The 22q11.2 Deletion Syndrome (22q11DS) is associated with ~25% risk of psychosis emerging in adolescence and early adulthood. In this sample we compare individuals with psychotic feature to those without to establish unique characteristic that modulate psychosis risk.

Both sample are followed longitudinally to establish intake predictors of clinical high-risk status and, ultimately transition to psychosis. As importantly factor indicative of resilience will be uncovered using these strategies.

Rubin Gur (University of Pennsylvania)

Multimodal brain and behavior indices of psychosis risk

With the increased emphasis on mechanistic accounts of psychosis that can lead to early detection and intervention, early indicators of psychosis risk can provide the tools for theoretical understanding that can inform treatment. Most studies have used clinical manifestations of subthreshold symptoms in help-seeking individuals to target samples for followup. The Philadelphia neurodevelopmental Cohort uniquely provides a community-based sample with clinical and neurocognitive data on about 9,500 youths and multimodal neuroimaging data on a subsample of about 1,600. Followup data at about 2 years were obtained, including neuroimaging, on a sample of 500 youths, of whom about half had reported psychotic symptoms at intake and the rest reported no psychiatric symptoms.
We present data from the intake evaluation, showing that individuals who report psychotic symptoms have neurocognitive deficits and delayed development of neurocognitive performance landmarks. These deficits were most pronounced for executive functions and social cognition but were also significant for memory and complex cognition. Predictors of maintaining high-risk status for psychosis were more specific. They had worse neurocognitive performance at intake for face memory and social cognition. For the subsample with neuroimaging data at intake, the best predictors of continued psychotic symptoms were brain volumes, which were lower for striatal, limbic and cortical regions also implicated in adults with psychosis.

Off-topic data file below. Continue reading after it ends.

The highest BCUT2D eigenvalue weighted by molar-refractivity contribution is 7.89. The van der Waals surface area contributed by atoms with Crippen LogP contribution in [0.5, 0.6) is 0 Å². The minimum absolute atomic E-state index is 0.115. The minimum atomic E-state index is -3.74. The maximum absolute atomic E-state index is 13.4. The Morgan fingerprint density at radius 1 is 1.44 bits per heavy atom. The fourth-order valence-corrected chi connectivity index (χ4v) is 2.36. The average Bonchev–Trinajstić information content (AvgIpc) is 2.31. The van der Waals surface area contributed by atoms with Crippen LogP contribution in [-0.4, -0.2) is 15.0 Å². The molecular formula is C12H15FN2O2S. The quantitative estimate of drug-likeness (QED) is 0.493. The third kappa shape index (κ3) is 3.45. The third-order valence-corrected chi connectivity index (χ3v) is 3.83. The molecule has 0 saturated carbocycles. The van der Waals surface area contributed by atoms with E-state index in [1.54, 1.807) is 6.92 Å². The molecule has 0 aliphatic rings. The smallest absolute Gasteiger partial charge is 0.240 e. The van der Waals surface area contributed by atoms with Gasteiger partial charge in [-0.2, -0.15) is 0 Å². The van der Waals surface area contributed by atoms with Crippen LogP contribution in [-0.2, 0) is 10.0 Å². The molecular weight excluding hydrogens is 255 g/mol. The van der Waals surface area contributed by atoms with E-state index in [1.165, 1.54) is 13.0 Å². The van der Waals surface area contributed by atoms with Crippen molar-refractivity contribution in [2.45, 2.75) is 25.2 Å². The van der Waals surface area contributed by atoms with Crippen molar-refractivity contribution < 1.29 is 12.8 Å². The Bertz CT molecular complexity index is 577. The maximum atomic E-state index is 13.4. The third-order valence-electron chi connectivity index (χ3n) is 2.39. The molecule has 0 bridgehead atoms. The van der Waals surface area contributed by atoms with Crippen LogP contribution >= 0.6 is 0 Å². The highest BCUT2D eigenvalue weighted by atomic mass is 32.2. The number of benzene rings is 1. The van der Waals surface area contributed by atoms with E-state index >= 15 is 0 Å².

It appears that the combination of clinical and brain-behavior data can provide a powerful set of predictors of persistence of psychotic symptoms. These measures can also provide mechanistic insights, especially when linked with genomic data, and suggest avenues for intervention by delineating vulnerable brain systems linked to circumscribed neurocognitive domains.

Bruce Cuthbert (National Institute of Mental Health)

The NIMH Research Domain Criteria Project: New approaches to classifying psychotic spectrum disorders.

Several factors have contributed to a renewed debate in recent years about the nature of schizophrenia. These include discussions about modifications to the criteria for the DMS-5 and ICD-11 revisions, data that schizophrenia and bipolar disorder do not "breed true," GWAS findings of common genetic risk among disorders, and endophenotype-based intermediate phenotypes that show considerable overlap across disorders. These factors accord with proposals that schizophrenia should be thought of not as a specific disease, but rather as a syndrome that represents one segment of a broad spectrum of serious mental illness. Testing such hypotheses requires a different approach to classification that transcends typical "disorder versus control" studies that preclude analysis of cross-cutting mechanisms. The NIMH Research Domain Criteria (RDoC) project was initiated to develop an experimental classification system based upon functional, behavioral/cognitive dimensions and neurobiological measures of the neural systems that implement these functions. We describe the ways in which the RDoC framework is designed for evaluating research grant applications, with particular reference to its role in facilitating explorations of heterogeneity and co-morbidity that can lead to more precise diagnosis and treatment for psychotic disorders.